If you like to spend a lot of time in the mountains on challenging routes, enjoying adventures over several days and sleeping under the stars or in mountain huts, what you’re doing is backpacking. The key point here is the need to fill your rucksack with a lot of gear, and this is an important aspect when it comes to the design of your boot and the support it must provide. Protection and waterproofing are therefore essential in backpacking boots, as are comfort and shock absorption, to reduce stress on the joints.
Trekking refers to excursions that are shorter than the previous category. Your backpack is therefore only half the weight, but the route is still technically challenging. Boot for this activity is comfortable and designed for lightness, but without compromising on reliability and performance. Soles made with advanced compounds ensure grip on any terrain, wet or dry, contributing to a feeling of safety at every step.
Single-day excursions, characterised by a lively pace and not particularly technical terrain, such as unpaved roads or forest trails, go by the name of hiking. Recommended boot for this activity is lightweight and comfortable, designed to carry a limited load and withstand less intensive use than trekking. With a focus on practicality, this type of shoes also comes in lower-cut versions, ideal for greater agility while still ensuring support and protection for the ankle.
Meanwhile, when it comes to particularly challenging routes in technical terms, such as via ferratas or climbing approaches, specific approach shoes are the most suitable. These are light yet robust shoes with an extremely adherent sole, featuring a climbing zone at the front of the foot. Approach shoes need to withstand very intensive use, carrying considerable weight and technical challenges, and must therefore offer excellent support. For easier climbs in the mountains, these technical shoes can replace climbing shoes on the initial sections of the route, thanks to the exceptional grip of the sole.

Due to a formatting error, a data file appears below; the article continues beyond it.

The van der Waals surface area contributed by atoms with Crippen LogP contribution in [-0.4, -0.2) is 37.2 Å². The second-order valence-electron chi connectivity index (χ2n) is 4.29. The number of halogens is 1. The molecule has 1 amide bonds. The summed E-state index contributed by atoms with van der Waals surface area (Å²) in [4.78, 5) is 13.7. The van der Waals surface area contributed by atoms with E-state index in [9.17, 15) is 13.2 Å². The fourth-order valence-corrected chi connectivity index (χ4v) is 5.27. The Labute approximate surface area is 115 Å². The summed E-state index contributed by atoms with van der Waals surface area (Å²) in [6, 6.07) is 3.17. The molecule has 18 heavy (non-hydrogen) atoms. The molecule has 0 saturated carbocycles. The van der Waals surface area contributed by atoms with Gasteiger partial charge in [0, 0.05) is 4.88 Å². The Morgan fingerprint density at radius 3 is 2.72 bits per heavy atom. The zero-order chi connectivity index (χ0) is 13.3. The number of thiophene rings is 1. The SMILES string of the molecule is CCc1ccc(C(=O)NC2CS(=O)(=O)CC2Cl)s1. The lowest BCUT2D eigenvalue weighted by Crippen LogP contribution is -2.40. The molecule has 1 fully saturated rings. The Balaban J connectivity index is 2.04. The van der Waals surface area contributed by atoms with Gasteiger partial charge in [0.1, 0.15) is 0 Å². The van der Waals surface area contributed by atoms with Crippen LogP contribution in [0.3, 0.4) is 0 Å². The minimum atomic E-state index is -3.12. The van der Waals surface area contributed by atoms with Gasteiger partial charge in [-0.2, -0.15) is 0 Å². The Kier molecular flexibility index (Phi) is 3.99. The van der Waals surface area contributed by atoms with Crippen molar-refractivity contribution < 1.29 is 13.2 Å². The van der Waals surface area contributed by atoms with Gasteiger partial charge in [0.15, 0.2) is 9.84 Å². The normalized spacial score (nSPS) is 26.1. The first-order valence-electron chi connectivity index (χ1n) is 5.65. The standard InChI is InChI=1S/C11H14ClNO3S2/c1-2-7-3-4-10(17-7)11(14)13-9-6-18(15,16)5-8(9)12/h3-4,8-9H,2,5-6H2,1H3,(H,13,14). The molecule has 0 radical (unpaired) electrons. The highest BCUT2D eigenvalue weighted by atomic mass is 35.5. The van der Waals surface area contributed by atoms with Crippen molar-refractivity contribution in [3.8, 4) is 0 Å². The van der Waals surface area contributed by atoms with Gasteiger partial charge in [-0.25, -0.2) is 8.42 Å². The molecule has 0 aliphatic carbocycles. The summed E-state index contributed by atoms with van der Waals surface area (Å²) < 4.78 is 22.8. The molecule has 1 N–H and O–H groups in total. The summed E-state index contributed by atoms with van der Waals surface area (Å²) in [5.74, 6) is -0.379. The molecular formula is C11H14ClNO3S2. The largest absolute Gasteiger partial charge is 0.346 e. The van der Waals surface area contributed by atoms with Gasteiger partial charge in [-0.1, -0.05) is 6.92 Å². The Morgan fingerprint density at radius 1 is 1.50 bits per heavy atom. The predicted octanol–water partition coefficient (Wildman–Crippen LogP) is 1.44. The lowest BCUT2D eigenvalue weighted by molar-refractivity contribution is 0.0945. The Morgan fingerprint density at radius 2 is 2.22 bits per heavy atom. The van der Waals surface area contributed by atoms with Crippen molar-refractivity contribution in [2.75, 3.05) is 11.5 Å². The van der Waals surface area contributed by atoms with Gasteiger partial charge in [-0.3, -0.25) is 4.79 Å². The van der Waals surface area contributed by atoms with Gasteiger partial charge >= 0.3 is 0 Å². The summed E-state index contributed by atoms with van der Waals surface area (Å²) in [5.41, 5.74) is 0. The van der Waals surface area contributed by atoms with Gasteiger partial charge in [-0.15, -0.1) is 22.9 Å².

How to choose between mid and low-cut boots?
The choice of high-cut or low-cut boot is completely personal. To inform your choice, you should take into account your level of experience and physical fitness. Robustness and support for the foot and ankle are guaranteed by both versions, but obviously the ankle is more stable with a high-cut boot. Moreover, when walking in snowy conditions, high-cut boots have distinct advantages.
When should I choose trekking and hiking boots with a waterproof membrane?
Waterproof shoe is nearly always the best choice for use in the mountains. Compared with non-waterproof versions, shoe with a waterproof membrane offers greater protection and warmth, ideal for use at any time of year. In warmer climates, non-waterproof footwear is advisable, as it gives better breathability. Leather shoes or boots can be an excellent alternative, giving some level of resistance combined with breathability.
How to choose the right size?
You can follow some simple rules to identify the correct size. First of all, when you try the shoes on, wear trekking socks, if possible the same socks you’ll be wearing with the shoes. The correct size allows for an appropriate space at the tip, to enable full mobility for the toes; the gap is also needed to prevent problems caused by the foot slipping during descents. What’s more, the space around the foot helps to retain heat when the boots are worn in cold conditions. If your boot is the correct size, the risk of blisters is immediately eliminated.
Boot is designed to cater for different shaped feet, and boots are developed to suit both the male and the female anatomy. However, the differences are not conclusive, and your choice should be based more on the characteristics of the wearer than on gender. In general terms, women’s shoes are less bulky and designed to be more flexible. For example, a tall, slim young man may find women’s shoes are a better fit.
How to lace boots and shoes?
When trying on and wearing boots and shoes, it is essential to lace them correctly to ensure appropriate positioning of the foot. Lacing should be even and without pressure points; when tackling long descents, tighter lacing will reduce the risk of the foot slipping forwards. However, for ascents, tighter lacing at the front of the foot is excellent in terms of precision on more technical terrains.
How to wear in new shoes or boots?
Although if correctly chosen, your boots or shoes are ready for use, we nevertheless recommend trying them out with a few short preparatory walks in less challenging conditions. Wearing in footwear involves doing a simple, familiar walk, preferably not too long. Once you’ve chosen the right shoe, all you need to do is set off, enjoy the journey, the fresh air and the nature, and you’ll achieve every goal you set yourself!